L.A. Weekly is determining the best L.A. novel ever by holding a tournament featuring 32 of our favorites in head-to-head matchups, until there's only one novel standing. For further reading:
Is L.A. essentially a comedy, or a tragedy?
That's the question at the heart at this week's matchup in our tournament to determine the greatest L.A. novel of all time. As we kick off round two, things are getting more difficult. The overrrated novels are all gone; what's left are only great reads with real insight into the way we live.
So, yes, it's not overselling it to say that both of this week's books — The Loved One, by Evelyn Waugh, and Play It As It Lays, by Joan Didion — are masterpieces. Both were written by brilliant outsiders who came to L.A. and couldn't help but see it for what it was: a collection of preening, shallow strivers and social climbers; a place that could send a nice girl headlong into a nervous breakdown.
And while both authors had a moralist's reaction to the city's excesses, they deal with their disgust in sharply divergent ways.
Didion seems sick to her stomach. Her protagonist is nearly catatonic — she's so depressed by what she's seen, and what she now knows of life, that she's frozen. Of Maria Wyeth, she writes, “For days during the rain she did not speak out loud or read the newspaper. She could not read newspapers because certain stories leapt at her from the front page. … In the whole world there was not so much sedation as there was instantaneous peril.” Her fear manifests itself in a nervous breakdown.
And while Play It As It Lays is a novel, and “she” is not “I,” as Waugh would say, it's hard to read about Maria Wyeth's crackup without thinking of Didion's non-fiction recounting of a crackup of her own in “The White Album,” one in which an L.A. summer was also the catalyst. Suffering from nausea and vertigo, Didion writes, “By way of comment I offer only that an attack of vertigo and nausea does not now seem to me an inappropriate response to the summer of 1968.”
Evelyn Waugh's response would be to laugh. The Loved One, his “little nightmare produced by the unaccustomed high living of a brief visit to Hollywood,” suggests that nothing is sacred. Not funeral parlors. Not suicide. And certainly not delicate young women preyed on by clever men with sex on their minds.
From the start, Waugh mocks the very thing that Didion empathizes with. Aimée Thanatogenos is a rebuke to the silly ideals of American womanhood: She strives to be “ethical,” yet she falls for a scamp. She yearns for the poetic, but she hasn't read enough of the classics to catch on when her suitor plagiarizes the classics. She slavishly pesters the worst possible person for advice, only to ignore it until precisely the wrong moment. She is every girl you've ever met who's just arrived in Hollywood from the sticks — and her ending is so pathetic, it can't even rise to the level of tragedy she longs for. She is, in the end, a joke.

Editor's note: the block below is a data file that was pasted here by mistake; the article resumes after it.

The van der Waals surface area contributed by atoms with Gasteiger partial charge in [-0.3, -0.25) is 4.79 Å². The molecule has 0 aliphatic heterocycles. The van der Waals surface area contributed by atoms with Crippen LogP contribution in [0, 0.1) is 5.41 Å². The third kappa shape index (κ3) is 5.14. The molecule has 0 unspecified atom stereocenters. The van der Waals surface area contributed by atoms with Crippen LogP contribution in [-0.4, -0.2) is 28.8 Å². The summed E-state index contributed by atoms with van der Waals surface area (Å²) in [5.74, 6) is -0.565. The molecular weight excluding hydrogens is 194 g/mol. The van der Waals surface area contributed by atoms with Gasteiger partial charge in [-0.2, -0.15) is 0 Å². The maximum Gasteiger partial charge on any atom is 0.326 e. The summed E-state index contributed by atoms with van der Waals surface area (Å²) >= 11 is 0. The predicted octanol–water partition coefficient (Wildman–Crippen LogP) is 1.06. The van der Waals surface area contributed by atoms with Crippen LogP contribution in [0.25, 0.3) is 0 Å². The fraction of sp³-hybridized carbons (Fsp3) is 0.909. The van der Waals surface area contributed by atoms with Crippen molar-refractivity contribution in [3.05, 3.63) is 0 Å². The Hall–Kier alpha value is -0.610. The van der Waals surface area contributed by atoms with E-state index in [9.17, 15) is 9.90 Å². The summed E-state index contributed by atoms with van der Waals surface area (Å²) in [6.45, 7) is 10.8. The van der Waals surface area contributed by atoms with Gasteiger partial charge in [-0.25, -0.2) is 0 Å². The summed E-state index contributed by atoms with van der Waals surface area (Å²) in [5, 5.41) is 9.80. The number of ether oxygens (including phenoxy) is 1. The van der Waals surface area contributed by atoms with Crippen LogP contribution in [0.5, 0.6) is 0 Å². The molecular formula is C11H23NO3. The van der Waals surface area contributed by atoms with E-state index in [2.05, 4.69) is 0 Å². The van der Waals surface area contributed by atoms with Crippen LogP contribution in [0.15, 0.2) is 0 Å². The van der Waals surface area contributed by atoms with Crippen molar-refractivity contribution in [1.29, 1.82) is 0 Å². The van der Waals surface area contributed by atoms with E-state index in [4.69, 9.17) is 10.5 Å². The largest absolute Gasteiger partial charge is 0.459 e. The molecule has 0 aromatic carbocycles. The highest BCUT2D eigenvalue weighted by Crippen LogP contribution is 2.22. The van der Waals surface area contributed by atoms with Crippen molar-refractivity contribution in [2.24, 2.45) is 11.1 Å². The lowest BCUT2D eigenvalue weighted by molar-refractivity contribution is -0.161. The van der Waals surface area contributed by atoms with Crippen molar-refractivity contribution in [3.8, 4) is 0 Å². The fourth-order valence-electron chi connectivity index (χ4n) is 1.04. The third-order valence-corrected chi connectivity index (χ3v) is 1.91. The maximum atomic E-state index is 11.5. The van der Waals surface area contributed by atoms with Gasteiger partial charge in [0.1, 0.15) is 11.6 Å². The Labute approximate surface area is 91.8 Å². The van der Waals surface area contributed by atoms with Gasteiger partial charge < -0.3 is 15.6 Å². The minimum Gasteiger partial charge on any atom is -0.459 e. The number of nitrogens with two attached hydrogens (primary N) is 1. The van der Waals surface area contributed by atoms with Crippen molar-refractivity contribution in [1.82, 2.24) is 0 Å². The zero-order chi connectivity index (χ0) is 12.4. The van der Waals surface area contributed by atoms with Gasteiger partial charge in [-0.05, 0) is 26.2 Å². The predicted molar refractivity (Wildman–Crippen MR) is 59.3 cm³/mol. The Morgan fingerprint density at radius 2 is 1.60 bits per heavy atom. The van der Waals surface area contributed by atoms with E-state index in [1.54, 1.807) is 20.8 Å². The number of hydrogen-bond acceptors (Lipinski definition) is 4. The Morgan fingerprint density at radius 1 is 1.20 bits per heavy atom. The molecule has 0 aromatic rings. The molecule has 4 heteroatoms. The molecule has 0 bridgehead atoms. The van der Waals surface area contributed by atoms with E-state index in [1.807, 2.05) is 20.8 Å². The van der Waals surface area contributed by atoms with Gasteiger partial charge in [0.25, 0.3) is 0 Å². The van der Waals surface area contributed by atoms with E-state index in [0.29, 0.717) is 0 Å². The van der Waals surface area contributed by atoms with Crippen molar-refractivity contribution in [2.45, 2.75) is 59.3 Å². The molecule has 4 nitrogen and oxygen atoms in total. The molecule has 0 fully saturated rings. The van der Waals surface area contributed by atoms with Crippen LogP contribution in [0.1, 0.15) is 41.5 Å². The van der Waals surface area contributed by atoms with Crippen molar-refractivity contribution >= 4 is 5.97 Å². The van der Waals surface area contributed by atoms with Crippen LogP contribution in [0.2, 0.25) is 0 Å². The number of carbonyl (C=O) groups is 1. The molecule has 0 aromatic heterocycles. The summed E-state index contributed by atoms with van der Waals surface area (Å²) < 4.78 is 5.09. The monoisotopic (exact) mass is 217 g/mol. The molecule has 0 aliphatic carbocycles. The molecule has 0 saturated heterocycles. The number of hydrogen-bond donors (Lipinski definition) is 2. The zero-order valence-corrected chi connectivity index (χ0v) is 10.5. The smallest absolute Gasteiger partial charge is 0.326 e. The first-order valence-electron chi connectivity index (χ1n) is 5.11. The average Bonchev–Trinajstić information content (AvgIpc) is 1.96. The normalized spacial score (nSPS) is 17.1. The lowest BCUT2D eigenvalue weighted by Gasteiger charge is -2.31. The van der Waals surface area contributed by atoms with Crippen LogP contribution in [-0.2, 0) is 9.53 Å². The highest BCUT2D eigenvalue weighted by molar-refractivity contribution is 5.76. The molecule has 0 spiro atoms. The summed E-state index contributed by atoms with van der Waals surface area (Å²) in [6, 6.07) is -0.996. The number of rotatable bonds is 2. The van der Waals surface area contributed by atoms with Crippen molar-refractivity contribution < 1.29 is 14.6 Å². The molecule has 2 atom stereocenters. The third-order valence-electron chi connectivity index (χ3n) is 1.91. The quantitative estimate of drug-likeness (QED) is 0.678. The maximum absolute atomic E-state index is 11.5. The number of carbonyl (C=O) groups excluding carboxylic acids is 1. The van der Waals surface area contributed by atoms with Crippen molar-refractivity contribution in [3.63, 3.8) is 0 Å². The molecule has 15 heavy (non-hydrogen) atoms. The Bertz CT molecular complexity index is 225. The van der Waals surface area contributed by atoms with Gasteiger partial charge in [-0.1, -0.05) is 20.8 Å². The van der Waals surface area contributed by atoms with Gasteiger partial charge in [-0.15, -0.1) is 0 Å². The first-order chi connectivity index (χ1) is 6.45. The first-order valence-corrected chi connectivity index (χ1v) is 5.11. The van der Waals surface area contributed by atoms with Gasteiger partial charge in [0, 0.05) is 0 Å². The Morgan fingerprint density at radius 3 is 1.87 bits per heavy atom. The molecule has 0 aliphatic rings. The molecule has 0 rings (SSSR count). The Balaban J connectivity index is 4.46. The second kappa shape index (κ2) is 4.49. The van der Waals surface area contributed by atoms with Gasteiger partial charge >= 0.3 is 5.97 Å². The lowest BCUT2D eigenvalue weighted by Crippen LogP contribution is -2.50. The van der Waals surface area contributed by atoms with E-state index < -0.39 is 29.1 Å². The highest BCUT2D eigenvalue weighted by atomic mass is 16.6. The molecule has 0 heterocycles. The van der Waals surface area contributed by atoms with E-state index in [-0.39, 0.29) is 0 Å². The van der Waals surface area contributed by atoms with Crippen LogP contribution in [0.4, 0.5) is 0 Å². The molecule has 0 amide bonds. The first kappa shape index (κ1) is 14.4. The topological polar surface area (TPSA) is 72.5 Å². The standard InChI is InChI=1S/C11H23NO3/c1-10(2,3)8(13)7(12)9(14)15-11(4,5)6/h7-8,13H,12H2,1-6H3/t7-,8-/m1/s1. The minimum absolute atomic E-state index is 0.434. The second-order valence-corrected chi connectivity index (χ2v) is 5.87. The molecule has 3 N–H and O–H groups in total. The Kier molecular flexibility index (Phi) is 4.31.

As are we. Los Angeles is many things, but once you've lived here any length of time it's hard to see the place as the venomous den of vipers that Didion is insistent upon. Her vision of L.A. comes from a child of the desert — a brilliant, humorless John the Baptist who wants the path made straight. It's searing, yes, but upon a second reading, you might notice that none of the characters in this book other Maria Wyeth remind you of any actual person. And certainly, none of them, with the possible exception of Maria, will remind you of yourself. Play It As It Lays is an indictment, yes, but it indicts all the obvious things.
The Loved One, by contrast, takes a more jocular tone, but actually hits closer to home. Yes, Waugh's characters are absurd, but they are us: our pretensions, our longing, our selfishness. Reading Didion next to Waugh, you acknowledge the superior power of her prose — even as you realize that he's the one who actually gets it right.
Has there ever been a city more wonderfully funny than L.A.? We've been given paradise, and we paved it for an endless sea of parking lots. We attract the best and the brightest — and then put them to work on the silliest of amusements. We long for immortality, but the closest we're ever going to get is a big rococo mausoleum at Whispering Glades — sorry, Forest Lawn Cemetery. The thing that's most ridiculous about Los Angeles, really, might be the people who insist on taking this fever dream of a city so seriously.
Of course there is inane laughter, and then there's knowing laughter. Waugh's is the latter. And so even if you howl with it, you should be vaguely discomfited. “Sir Ambrose, in accordance with local custom, had refrained from listening,” Waugh writes. Ouch.
By all means, read Didion's book. Read it twice; it holds up on second reading, too. But then pull out Waugh's, and laugh until you cry — or at least laugh until you see your own pathetic self reflected back in the mirror.
Winner: The Loved One
Previous matchups, from round one:
Rebels & Outcasts Region:
Lost Souls Region: